Guest column

WOW AND GOOSEBUMPSThe XX Olympic Winter Games in Turin, Italy, are under way. (NBC is using the Italian “Torino” because it seems sexier.)

The Opening Ceremonies always sets the tone for an Olympics, and judging by this year’s opener, it should be a rousing emotional event that will lift the spirits of both visitors and athletes.

An Opening Ceremony should have two major elements I call “wows” and “goosebumps,” and Turin’s certainly did. The opening was a mutual love affair between Italians, known for their flair, and the audience.

THE WOWS: Three giant flat metal platforms with acrobats in shining gold costumes performing stunts as the platforms slowly raised high in the air to the accompaniment of a mystical music score. As the performers slid down ropes, the giant platforms turned upright to form fiery Olympic rings. They became a stunning background for the entire show.

Then there was the red Ferrari that sped into the arena and did a series of wild spins, spewing smoke as it etched the Olympic rings with streaks of black rubber onto the main stage.

Finally, against a giant black backdrop, 28 silver-clad acrobats hanging from ropes did a series of tricks, ending by forming themselves into a spectacular image of the dove of peace high above the stadium.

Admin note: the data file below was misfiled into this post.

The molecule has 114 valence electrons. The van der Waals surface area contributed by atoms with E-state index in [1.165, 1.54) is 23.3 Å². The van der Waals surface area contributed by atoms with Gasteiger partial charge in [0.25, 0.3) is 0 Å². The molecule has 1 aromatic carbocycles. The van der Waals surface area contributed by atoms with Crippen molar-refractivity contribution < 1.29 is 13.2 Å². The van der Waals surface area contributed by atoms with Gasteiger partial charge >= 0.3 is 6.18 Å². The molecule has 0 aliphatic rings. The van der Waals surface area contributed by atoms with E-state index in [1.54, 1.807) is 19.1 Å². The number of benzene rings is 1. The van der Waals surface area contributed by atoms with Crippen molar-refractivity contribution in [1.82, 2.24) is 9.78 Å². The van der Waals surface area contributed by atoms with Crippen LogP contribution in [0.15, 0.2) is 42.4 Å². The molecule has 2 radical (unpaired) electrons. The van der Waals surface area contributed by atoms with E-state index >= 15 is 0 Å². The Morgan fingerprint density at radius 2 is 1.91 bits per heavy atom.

THE GOOSEBUMPS: With the entire stadium dark and with peace as its theme, Peter Gabriel and the Olympic Orchestra performed John Lennon’s “Imagine.” The audience and athletes sang along and waved in unison flashlights that looked like twinkling stars against the Turin sky.

The entrance of the Olympic torch and the lighting of the Olympic cauldron were spectacular. Two-time Olympic gold medalist Stefania Belmondo touched the flame to a wire that started a chain of reaction igniting two bands of fire that sped across the stadium floor, then up a 20-story tower to light the cauldron in a dazzling flash of fire. The torch ceremony always puts a lump in my throat.

And then the finale — and what a moment it was. A red velvet curtain surrounded the stage, with a giant chandelier in the center giving the illusion of an opera house. Enter Luciano Pavarotti. With his powerful voice passionately booming throughout the stadium, he performed aria “Nessun Dorma,” which brought down the house. The crowd rose to its feet, cheering and yelling “Bravo! Bravo!” as he extended his arms as if to embrace his audience. How great is that? An Italian, the world’s most celebrated tenor, opening the first Italian Olympics in nearly half a century.

If that doesn’t give you goosebumps, nothing will.

(Film and TV producer David L. Wolper was one of the seven men picked by Mayor Tom Bradley who successfully brought the 1984 Olympic Games to Los Angeles. He was vice chairman of the Los Angeles Olympic Organizing Committee and producer of the Opening and Closing Ceremonies of the 1984 Los Angeles Olympic Games.)

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